The Ohio Department of Education is taking additional steps in the data-scrubbing case involving Cincinnati Public Schools and six other districts around Ohio. The department announced Monday it will re-run Ohio Report Card information on the seven districts, which also include Winton Woods, and is referring the matter to its Office of Professional Conduct.
Auditor Dave Yost investigated the districts last year as he looked into scrubbing, or removing poor-performing students from the rolls to improve performance rankings.
Faced with an estimated $14.8 million dollar budget gap, the Cincinnati school district is asking the public for ideas on reducing costs and raising revenue. Superintendent Mary Ronan says the general fund budget for next school year totals $474 million. Now the challenge is to balance the spending plan by the end of next month as required by law.
Ronan says the shortfall is because of state funding.
"We believe we are now back up to what we were getting in 2007," she said. "The last several years we saw significant cuts from the state."
In order to comply with state rules, Cincinnati Public Schools says it has changed the way it reports when a student transfers from one school in the district to another. Instead of withdrawing the student from one school and waiting for him or her to enroll at another, the district will now enroll the student immediately in the new school and the new school will have the responsibility to make sure the student shows up.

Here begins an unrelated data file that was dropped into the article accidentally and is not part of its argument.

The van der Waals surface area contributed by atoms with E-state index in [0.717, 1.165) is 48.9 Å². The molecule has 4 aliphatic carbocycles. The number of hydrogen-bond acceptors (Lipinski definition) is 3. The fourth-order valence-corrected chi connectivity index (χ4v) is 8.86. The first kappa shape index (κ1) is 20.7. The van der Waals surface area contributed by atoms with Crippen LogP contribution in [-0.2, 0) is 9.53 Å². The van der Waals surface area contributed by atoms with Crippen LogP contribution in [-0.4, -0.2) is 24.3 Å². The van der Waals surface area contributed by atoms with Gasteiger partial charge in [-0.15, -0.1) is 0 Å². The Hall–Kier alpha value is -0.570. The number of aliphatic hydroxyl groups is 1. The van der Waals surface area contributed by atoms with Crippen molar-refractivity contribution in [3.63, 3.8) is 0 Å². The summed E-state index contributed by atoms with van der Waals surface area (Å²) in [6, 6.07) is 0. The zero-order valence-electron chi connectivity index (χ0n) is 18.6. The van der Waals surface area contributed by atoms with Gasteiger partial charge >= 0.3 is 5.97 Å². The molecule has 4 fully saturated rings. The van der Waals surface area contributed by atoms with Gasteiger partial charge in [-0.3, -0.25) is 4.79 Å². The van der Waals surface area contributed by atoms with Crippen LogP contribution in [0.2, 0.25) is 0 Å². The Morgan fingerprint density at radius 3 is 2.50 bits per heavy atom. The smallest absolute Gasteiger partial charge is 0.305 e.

When the brand new Aiken High School opens this fall, students will be introduced to personalized learning. Part of the plan is a Carpe Diem charter school inside Aiken, the first oneCincinnati Public Schoolshas sponsored. There's a similar program in Indianapolis, and Ann Thompson went there to take a look and provide this report.
Business and Community leaders are coming together to launch a city-wide initiative to get more - if not all- kids in pre-school.
Studies show children who attend pre-school do better in school and in life. Advocates point out nearly 90 percent of a child's brain is developed before age five but kids typically enter kindergarten at age six.